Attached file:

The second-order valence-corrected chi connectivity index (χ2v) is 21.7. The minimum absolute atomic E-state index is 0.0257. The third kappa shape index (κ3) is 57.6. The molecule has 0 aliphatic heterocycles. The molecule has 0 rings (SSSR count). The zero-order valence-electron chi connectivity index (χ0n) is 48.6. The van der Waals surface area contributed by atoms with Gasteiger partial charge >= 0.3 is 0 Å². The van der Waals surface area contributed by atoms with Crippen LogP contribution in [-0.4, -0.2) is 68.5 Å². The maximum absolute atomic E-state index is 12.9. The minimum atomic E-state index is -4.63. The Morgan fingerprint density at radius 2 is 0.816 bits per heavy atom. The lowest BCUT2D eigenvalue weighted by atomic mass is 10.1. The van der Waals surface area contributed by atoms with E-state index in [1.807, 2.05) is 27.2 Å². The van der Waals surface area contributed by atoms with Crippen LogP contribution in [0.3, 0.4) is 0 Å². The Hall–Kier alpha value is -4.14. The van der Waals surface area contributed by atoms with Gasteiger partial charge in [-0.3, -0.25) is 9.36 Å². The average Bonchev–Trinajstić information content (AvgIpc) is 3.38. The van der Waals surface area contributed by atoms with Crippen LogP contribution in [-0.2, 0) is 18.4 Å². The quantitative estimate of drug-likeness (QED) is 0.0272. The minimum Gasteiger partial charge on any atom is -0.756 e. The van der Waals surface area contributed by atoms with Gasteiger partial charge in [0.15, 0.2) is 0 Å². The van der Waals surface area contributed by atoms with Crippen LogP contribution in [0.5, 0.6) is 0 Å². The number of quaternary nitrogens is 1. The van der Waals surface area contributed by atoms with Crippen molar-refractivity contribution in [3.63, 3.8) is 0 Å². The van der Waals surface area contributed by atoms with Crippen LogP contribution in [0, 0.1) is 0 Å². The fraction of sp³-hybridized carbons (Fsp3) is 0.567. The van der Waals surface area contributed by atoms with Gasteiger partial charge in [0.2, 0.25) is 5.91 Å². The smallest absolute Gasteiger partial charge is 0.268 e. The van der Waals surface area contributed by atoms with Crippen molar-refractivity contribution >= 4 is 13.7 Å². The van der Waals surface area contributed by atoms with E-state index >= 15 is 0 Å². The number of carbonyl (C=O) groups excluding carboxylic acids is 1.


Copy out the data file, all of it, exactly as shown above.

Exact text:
The second-order valence-corrected chi connectivity index (χ2v) is 21.7. The minimum absolute atomic E-state index is 0.0257. The third kappa shape index (κ3) is 57.6. The molecule has 0 aliphatic heterocycles. The molecule has 0 rings (SSSR count). The zero-order valence-electron chi connectivity index (χ0n) is 48.6. The van der Waals surface area contributed by atoms with Gasteiger partial charge >= 0.3 is 0 Å². The van der Waals surface area contributed by atoms with Crippen LogP contribution in [-0.4, -0.2) is 68.5 Å². The maximum absolute atomic E-state index is 12.9. The minimum atomic E-state index is -4.63. The Morgan fingerprint density at radius 2 is 0.816 bits per heavy atom. The lowest BCUT2D eigenvalue weighted by atomic mass is 10.1. The van der Waals surface area contributed by atoms with E-state index in [1.807, 2.05) is 27.2 Å². The van der Waals surface area contributed by atoms with Crippen LogP contribution in [0.3, 0.4) is 0 Å². The Hall–Kier alpha value is -4.14. The van der Waals surface area contributed by atoms with Gasteiger partial charge in [-0.3, -0.25) is 9.36 Å². The average Bonchev–Trinajstić information content (AvgIpc) is 3.38. The van der Waals surface area contributed by atoms with Crippen LogP contribution in [-0.2, 0) is 18.4 Å². The quantitative estimate of drug-likeness (QED) is 0.0272. The minimum Gasteiger partial charge on any atom is -0.756 e. The van der Waals surface area contributed by atoms with Gasteiger partial charge in [0.15, 0.2) is 0 Å². The van der Waals surface area contributed by atoms with Crippen LogP contribution in [0.5, 0.6) is 0 Å². The number of quaternary nitrogens is 1. The van der Waals surface area contributed by atoms with Crippen molar-refractivity contribution in [3.63, 3.8) is 0 Å². The van der Waals surface area contributed by atoms with Crippen LogP contribution in [0, 0.1) is 0 Å². The fraction of sp³-hybridized carbons (Fsp3) is 0.567. The van der Waals surface area contributed by atoms with Gasteiger partial charge in [0.2, 0.25) is 5.91 Å². The smallest absolute Gasteiger partial charge is 0.268 e. The van der Waals surface area contributed by atoms with Crippen molar-refractivity contribution >= 4 is 13.7 Å². The van der Waals surface area contributed by atoms with E-state index >= 15 is 0 Å². The number of carbonyl (C=O) groups excluding carboxylic acids is 1.